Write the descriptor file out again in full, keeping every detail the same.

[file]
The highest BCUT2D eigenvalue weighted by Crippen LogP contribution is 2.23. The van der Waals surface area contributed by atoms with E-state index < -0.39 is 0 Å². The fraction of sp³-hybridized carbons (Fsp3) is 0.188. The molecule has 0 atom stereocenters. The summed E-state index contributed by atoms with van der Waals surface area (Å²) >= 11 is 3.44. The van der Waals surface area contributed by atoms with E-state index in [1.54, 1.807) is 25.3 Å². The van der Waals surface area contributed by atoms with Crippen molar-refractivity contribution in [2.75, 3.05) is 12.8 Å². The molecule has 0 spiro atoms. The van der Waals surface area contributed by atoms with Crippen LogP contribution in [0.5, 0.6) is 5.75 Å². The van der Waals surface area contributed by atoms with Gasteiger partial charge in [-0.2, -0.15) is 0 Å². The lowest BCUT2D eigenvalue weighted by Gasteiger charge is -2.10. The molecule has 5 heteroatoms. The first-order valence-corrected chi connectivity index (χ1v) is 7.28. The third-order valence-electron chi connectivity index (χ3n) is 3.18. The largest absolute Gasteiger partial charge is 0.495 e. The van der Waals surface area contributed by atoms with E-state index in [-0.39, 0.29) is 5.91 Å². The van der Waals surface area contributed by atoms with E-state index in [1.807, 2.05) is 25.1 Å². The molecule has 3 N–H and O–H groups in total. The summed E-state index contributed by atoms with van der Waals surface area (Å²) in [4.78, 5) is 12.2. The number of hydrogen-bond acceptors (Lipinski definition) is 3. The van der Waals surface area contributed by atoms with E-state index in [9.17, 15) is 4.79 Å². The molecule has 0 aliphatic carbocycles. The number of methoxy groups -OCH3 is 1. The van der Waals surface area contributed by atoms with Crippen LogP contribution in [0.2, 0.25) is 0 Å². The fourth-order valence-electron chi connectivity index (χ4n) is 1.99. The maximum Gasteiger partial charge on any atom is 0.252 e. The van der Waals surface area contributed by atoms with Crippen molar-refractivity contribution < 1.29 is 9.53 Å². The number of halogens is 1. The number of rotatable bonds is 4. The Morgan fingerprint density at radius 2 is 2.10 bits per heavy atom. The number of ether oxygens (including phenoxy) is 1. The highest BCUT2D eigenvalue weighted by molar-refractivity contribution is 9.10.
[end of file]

The highest BCUT2D eigenvalue weighted by Crippen LogP contribution is 2.23. The van der Waals surface area contributed by atoms with E-state index < -0.39 is 0 Å². The fraction of sp³-hybridized carbons (Fsp3) is 0.188. The molecule has 0 atom stereocenters. The summed E-state index contributed by atoms with van der Waals surface area (Å²) >= 11 is 3.44. The van der Waals surface area contributed by atoms with E-state index in [1.54, 1.807) is 25.3 Å². The van der Waals surface area contributed by atoms with Crippen molar-refractivity contribution in [2.75, 3.05) is 12.8 Å². The molecule has 0 spiro atoms. The van der Waals surface area contributed by atoms with Crippen LogP contribution in [0.5, 0.6) is 5.75 Å². The van der Waals surface area contributed by atoms with Gasteiger partial charge in [-0.2, -0.15) is 0 Å². The lowest BCUT2D eigenvalue weighted by Gasteiger charge is -2.10. The molecule has 5 heteroatoms. The first-order valence-corrected chi connectivity index (χ1v) is 7.28. The third-order valence-electron chi connectivity index (χ3n) is 3.18. The largest absolute Gasteiger partial charge is 0.495 e. The van der Waals surface area contributed by atoms with E-state index in [-0.39, 0.29) is 5.91 Å². The van der Waals surface area contributed by atoms with E-state index in [1.807, 2.05) is 25.1 Å². The molecule has 3 N–H and O–H groups in total. The summed E-state index contributed by atoms with van der Waals surface area (Å²) in [4.78, 5) is 12.2. The number of hydrogen-bond acceptors (Lipinski definition) is 3. The van der Waals surface area contributed by atoms with E-state index in [9.17, 15) is 4.79 Å². The molecule has 0 aliphatic carbocycles. The number of methoxy groups -OCH3 is 1. The van der Waals surface area contributed by atoms with Crippen LogP contribution in [0.2, 0.25) is 0 Å². The fourth-order valence-electron chi connectivity index (χ4n) is 1.99. The maximum Gasteiger partial charge on any atom is 0.252 e. The van der Waals surface area contributed by atoms with Crippen molar-refractivity contribution < 1.29 is 9.53 Å². The number of halogens is 1. The number of rotatable bonds is 4. The Morgan fingerprint density at radius 2 is 2.10 bits per heavy atom. The number of ether oxygens (including phenoxy) is 1. The highest BCUT2D eigenvalue weighted by molar-refractivity contribution is 9.10.